The tofu dim sum uses the firmer type of tofu and minced vegetables and carrots. The pastry is silky and pleasingly light. I highly recommend the kimchi filling, which includes a little tofu too. On the table are bottles of oyster sauce, soya, chili, and sweet mango sauce.

Surprisingly, there is only the faintest hint of laundry smell. The detergents used are all organic, eucalyptus based and fragrance free. Windows are usually kept open however and four fans spin from the roof.

As a registered heritage building, a fat trap could not be installed, which is why cooking is by steam. But every Thursday, there is a fondue evening at R125 per person. On the table are four stations, each with three shared fondues: three cheeses and three breads – a sour dough, a sweeter bread and an oil-based bread; a beef consommé with fillet, rump and green peppercorn steak, and rye bread croutons; and a dessert pot with dark chocolate fondue, brandy, marshmallows, sponge cake, orange segments and banana.

To accompany the food there is no shortage of wine as the laundry is also Cape Town’s only social media wine distributor and wholesaler. They buy in bulk and offer some wines at silly prices, such as R28 for a bottle. There is a shelf of current wines with their prices clearly displayed attached with washing pegs.

The venue can also be hired for parties of up to 60 standing or private sit-down dinners for 14 people. As one would expect, Howard and Botha have a dozen suggestions for themes, including toga parties.

At this laundry, you can easily find yourself three sheets to the wind.

I ♥ My Laundry, 59 Buitengracht Street, Cape Town. Tel 084 660 0777 or 083 602 0291.

This aricle first appeared in the Mail & Guardian 19 April 2013.


Thursday, May 23rd, 2013

Perhaps no food has been more closely linked to health geeks than yoghurt. In the old South Africa, yoghurt used to be vaguely associated with people who eat wheat germ and await flying saucers to take them to a better world.

In fact right up and until the late 1980s, almost the only yoghurt available locally was the thin “Bulgarian” variety from Dairy Belle, sold in cartons for drinking through a straw, or thrown in as an ingredient for certain baked goodies.

And yet, there were always South African backpackers returning from exotic climes on the Mediterranean with fantastical tales of delicious extra-thick yoghurts and rumours of goats milk yoghurt laced with honey.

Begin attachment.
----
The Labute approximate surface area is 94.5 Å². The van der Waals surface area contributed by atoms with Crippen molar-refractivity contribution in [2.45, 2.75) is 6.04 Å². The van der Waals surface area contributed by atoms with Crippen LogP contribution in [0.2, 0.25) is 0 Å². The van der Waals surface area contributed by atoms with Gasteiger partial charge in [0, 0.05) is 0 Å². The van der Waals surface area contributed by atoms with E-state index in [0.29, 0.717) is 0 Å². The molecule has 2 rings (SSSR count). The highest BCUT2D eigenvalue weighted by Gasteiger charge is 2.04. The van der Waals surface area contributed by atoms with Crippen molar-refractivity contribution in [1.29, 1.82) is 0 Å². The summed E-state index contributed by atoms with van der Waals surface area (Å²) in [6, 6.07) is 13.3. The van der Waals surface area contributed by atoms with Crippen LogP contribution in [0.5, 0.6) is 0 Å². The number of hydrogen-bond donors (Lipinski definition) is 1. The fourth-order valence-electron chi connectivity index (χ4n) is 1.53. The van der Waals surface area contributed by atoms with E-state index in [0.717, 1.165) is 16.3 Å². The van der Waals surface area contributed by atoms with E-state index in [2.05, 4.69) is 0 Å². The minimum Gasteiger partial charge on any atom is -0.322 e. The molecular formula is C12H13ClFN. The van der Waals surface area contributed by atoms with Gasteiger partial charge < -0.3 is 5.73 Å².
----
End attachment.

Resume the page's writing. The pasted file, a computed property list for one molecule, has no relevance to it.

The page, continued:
In the end, yoghurt caught on mostly thanks to the health kick industry of the early 1990s and reports about the longevity of Bulgarians. Places such as Camphill Village led the way with organic pastures. Yoghurt-making machines became a brief craze and could be found on hypermarket shelves. Anybody completing a course of antibiotics was encouraged to binge on yoghurt. Today, yoghurt is virtually a staple food in South Africa.

Yoghurt is essentially fermented milk, not curdled milk as reported by among others the Oxford English Dictionary. Two strains of lactic bacilli working together are responsible: Lactobacillus bulgarius, which acidifies the milk, and Streptococcus thermophylus, which provides that distinct aroma and the tart Granny Smith apple flavor.

Much continues to be made of the digestive health benefits of prebiotic and probiotic cultures in yoghurt. In general, strains used by industrial manufacturers are either killed in pasteurization or don’t survive in the human intestine, so the idea of repopulating your gut’s flora and fauna with those yoghurts is quackery. Some strains do colonise however, and these “probiotics” must be live and noted on the labels, although my GP says you’d have to eat kilograms of the stuff to get the equivalent benefit of a good probiotic pill.( A warning: the market is flooded with thousands of dud probiotic drinks and products.)